For people who struggle with anxiety, they can routinely experience what we refer to as “hair on fire” moments. This week at my social skills center, a little 6-year-old boy began to panic when the foam fort he was building was about to collapse.
I could hear the anxiety in his voice gaining steam. It was easy to see that without an intervention, this could escalate quickly into something behavioral. If his anxiety was allowed to grow into near panic, he would have lost all reasoning skills and the ability to solve the issue at hand.
In that moment, I said, “I see what’s happening here. What do you think we could do to solve this problem?” By getting him into problem-solving mode, my intent was to solve the problem, of course, but also to shift his thinking from the worry center of his brain to the logical center of his brain. He didn’t answer with a potential solution so I offered one. “If it falls, you know what we’ll do? We’ll just fix it! Easy peasy!” So we did. We secured the walls and put the fort right again. Afterward, we always want to “close the loop” so to speak. So I then pointed out, “it’s a good thing we didn’t get too upset over that. It made it so we could just fix it and keep playing and having fun.”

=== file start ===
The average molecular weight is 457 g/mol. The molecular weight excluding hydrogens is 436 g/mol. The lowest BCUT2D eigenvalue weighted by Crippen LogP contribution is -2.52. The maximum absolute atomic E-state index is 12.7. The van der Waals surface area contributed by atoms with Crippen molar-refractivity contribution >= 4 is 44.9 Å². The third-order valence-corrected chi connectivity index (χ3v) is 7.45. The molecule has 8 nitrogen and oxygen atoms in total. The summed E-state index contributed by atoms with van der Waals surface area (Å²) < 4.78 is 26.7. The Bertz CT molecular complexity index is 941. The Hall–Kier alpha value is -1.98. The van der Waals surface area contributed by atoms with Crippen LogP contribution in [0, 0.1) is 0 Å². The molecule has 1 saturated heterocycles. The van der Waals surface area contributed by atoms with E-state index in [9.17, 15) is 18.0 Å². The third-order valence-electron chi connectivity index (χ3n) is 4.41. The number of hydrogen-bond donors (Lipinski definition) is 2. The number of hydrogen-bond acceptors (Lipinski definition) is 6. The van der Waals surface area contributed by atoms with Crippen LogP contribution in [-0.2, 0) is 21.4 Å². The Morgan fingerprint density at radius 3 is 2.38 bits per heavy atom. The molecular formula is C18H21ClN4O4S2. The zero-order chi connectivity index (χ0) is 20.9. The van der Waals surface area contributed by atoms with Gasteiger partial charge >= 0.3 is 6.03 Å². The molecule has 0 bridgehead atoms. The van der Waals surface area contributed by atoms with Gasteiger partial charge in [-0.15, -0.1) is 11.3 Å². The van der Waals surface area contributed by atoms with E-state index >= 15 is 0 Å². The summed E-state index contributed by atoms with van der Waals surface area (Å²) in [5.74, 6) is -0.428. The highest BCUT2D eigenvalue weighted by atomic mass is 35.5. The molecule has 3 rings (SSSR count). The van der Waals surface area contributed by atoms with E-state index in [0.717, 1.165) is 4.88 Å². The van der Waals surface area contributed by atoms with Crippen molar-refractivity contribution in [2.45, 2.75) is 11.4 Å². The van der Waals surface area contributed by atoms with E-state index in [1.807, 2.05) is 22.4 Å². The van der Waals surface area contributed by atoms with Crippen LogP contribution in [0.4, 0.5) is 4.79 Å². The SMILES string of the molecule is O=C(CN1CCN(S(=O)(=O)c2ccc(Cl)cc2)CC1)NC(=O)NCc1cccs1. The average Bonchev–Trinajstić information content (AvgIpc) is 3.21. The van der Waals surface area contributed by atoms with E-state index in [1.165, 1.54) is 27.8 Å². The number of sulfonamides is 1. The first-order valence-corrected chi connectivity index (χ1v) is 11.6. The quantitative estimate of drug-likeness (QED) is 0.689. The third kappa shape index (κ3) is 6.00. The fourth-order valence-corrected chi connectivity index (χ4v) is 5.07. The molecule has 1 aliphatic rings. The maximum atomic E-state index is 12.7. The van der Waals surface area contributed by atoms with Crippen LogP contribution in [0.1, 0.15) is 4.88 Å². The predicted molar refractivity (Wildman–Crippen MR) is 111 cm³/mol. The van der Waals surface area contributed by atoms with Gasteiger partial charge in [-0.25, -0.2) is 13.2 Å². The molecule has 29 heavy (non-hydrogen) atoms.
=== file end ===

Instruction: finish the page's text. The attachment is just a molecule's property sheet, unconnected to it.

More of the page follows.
These short lessons, delivered in the exact moment when a problem occurs, are precisely what this little guy needs in order to feel like he’s in control of what goes on around him. He’s on his way to learning how to put out his own “hair on fire” moments.